The father was again married, in 1843, to
Mrs. Almira Warren, nee Yarrington, who was
a native of Chautauqua County, N. Y., but who
came to this State about 1840. She bore him
one daughter and four sons: Phoebe A., born in
February, 1844, now Mrs. William Pollock;
Loudon, the second son, enlisted in the army when
but eighteen, where he served one year in
Company A, One Hundred and Forty-seventh
Illinois Volunteers, coming home on account
of failing health, and died at the age of twenty;
John and Albert Wesley, both drowned, and Ira,
who died when two years of age. Albert Wesley
and John were promising boys and were drowned
in Sugar River in 1856. The body of the former
was not found by the family, although anxiously
searched for, but about thirty-five years later,
Mrs. Pollock learned that Deacon Patten Atwood
had taken the body from the Rock River at Roscoe,
many miles below, and buried it there. Dr. Lippitt
died in Shirland Township, where his daughter
now lives, in 1863, when sixty-nine years of age.
His wife followed him to the grave one year later,
when fifty-eight years of age.

To Mr. and Mrs. Pollock were born eight children,
one of whom died in infancy, and they now have four
daughters and three sons: Cora at home, a graduate
of the Beloit High School when nineteen years of age,
and now conducting a class in instrumental music;
Samuel E., a student in the Beloit Preparatory
Department; Wilbur H., attending the district school;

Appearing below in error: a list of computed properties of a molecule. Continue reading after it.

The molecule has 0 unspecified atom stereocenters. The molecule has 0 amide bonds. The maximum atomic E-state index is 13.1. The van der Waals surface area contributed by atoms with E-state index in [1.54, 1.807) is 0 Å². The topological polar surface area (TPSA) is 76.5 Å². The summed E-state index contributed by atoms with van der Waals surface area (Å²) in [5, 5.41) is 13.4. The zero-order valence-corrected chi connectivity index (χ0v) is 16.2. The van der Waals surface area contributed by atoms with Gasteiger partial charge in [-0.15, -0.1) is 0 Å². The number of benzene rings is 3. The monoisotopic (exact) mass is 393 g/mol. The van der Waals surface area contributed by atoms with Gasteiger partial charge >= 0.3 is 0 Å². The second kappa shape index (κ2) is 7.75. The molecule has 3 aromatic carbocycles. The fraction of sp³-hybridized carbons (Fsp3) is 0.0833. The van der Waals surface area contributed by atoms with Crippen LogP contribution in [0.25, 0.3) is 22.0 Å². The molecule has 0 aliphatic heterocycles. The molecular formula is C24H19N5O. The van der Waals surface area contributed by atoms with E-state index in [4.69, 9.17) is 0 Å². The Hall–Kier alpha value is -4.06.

Alice L., attending the home school; Mary Agnes,
also in the home school, as are Clara M. and
Truman A., the two youngest of this bright and
interesting family, Mrs. Pollock has one child,
Hattie Strail, from her first marriage. This daughter
is now Mrs. Samuel Bennett, her husband being
a photographer in Wisconsin. Mr. Pollock has
been Commissioner of Highways for nine years
and has been School Director for some time.
The past spring he was elected Supervisor of the
township. He and wife are worthy members of the
Methodist Episcopal Church, to which he has
ever been a liberal contributor, and in which
he has served ethically for some time. Mr.
and Mrs. Pollock have one hundred and sixty-five
acres free from all encumbrances, and they are
keeping twenty cows, selling the milk to the creamery
in Shirland. They are wide-awake and enterprising
and have been successful.

Phebe Almira Lippitt

There is a very detailed book written by Larry Krug in 1961 that has history of the descendants of Phelps and Lippitts.  Click the title of the book to see the entire book that has been Google-digitized:

Link to The William A. Phelps Family book by Larry Krug

Pollock Phebe bio page 1
Pollock Phebe bio page 2
Pollock Phebe bio page 3

On page 3 it mentions that her daughter Hattie’s husband Sam Bennett is a young photographer.  I found it interesting that these two photos of her were taken by “Bennett” photography in Wisconsin.

Return to her page